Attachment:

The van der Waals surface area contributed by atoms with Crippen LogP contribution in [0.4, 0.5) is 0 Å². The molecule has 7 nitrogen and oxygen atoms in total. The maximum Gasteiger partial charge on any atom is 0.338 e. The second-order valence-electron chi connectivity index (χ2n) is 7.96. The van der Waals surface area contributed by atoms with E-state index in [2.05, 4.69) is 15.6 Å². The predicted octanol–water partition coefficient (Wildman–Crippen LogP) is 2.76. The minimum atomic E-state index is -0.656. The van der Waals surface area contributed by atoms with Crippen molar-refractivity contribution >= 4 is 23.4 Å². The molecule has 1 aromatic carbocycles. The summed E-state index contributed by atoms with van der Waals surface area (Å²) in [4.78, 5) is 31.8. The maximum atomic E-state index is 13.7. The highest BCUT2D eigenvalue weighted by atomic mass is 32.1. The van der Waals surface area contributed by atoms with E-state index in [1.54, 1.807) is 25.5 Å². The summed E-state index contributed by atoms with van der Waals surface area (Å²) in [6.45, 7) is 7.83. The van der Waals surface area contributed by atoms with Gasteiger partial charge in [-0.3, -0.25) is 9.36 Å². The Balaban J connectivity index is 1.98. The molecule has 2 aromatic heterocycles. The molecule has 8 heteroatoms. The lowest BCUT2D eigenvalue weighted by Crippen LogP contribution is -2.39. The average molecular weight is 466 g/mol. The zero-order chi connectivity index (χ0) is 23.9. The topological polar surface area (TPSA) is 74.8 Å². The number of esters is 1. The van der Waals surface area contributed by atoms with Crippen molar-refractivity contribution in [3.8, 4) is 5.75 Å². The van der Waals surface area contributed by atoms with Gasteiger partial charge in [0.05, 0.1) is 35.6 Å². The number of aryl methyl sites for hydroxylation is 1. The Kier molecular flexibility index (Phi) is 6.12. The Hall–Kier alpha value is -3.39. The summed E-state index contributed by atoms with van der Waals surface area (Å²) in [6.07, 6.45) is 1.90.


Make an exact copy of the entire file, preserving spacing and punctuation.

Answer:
The van der Waals surface area contributed by atoms with Crippen LogP contribution in [0.4, 0.5) is 0 Å². The molecule has 7 nitrogen and oxygen atoms in total. The maximum Gasteiger partial charge on any atom is 0.338 e. The second-order valence-electron chi connectivity index (χ2n) is 7.96. The van der Waals surface area contributed by atoms with E-state index in [2.05, 4.69) is 15.6 Å². The predicted octanol–water partition coefficient (Wildman–Crippen LogP) is 2.76. The minimum atomic E-state index is -0.656. The van der Waals surface area contributed by atoms with Crippen molar-refractivity contribution >= 4 is 23.4 Å². The molecule has 1 aromatic carbocycles. The summed E-state index contributed by atoms with van der Waals surface area (Å²) in [4.78, 5) is 31.8. The maximum atomic E-state index is 13.7. The highest BCUT2D eigenvalue weighted by atomic mass is 32.1. The van der Waals surface area contributed by atoms with E-state index in [1.54, 1.807) is 25.5 Å². The summed E-state index contributed by atoms with van der Waals surface area (Å²) in [6.45, 7) is 7.83. The van der Waals surface area contributed by atoms with Gasteiger partial charge in [-0.3, -0.25) is 9.36 Å². The Balaban J connectivity index is 1.98. The molecule has 2 aromatic heterocycles. The molecule has 8 heteroatoms. The lowest BCUT2D eigenvalue weighted by Crippen LogP contribution is -2.39. The average molecular weight is 466 g/mol. The zero-order chi connectivity index (χ0) is 23.9. The topological polar surface area (TPSA) is 74.8 Å². The number of esters is 1. The van der Waals surface area contributed by atoms with Crippen molar-refractivity contribution in [3.8, 4) is 5.75 Å². The van der Waals surface area contributed by atoms with Gasteiger partial charge in [0.05, 0.1) is 35.6 Å². The number of aryl methyl sites for hydroxylation is 1. The Kier molecular flexibility index (Phi) is 6.12. The Hall–Kier alpha value is -3.39. The summed E-state index contributed by atoms with van der Waals surface area (Å²) in [6.07, 6.45) is 1.90.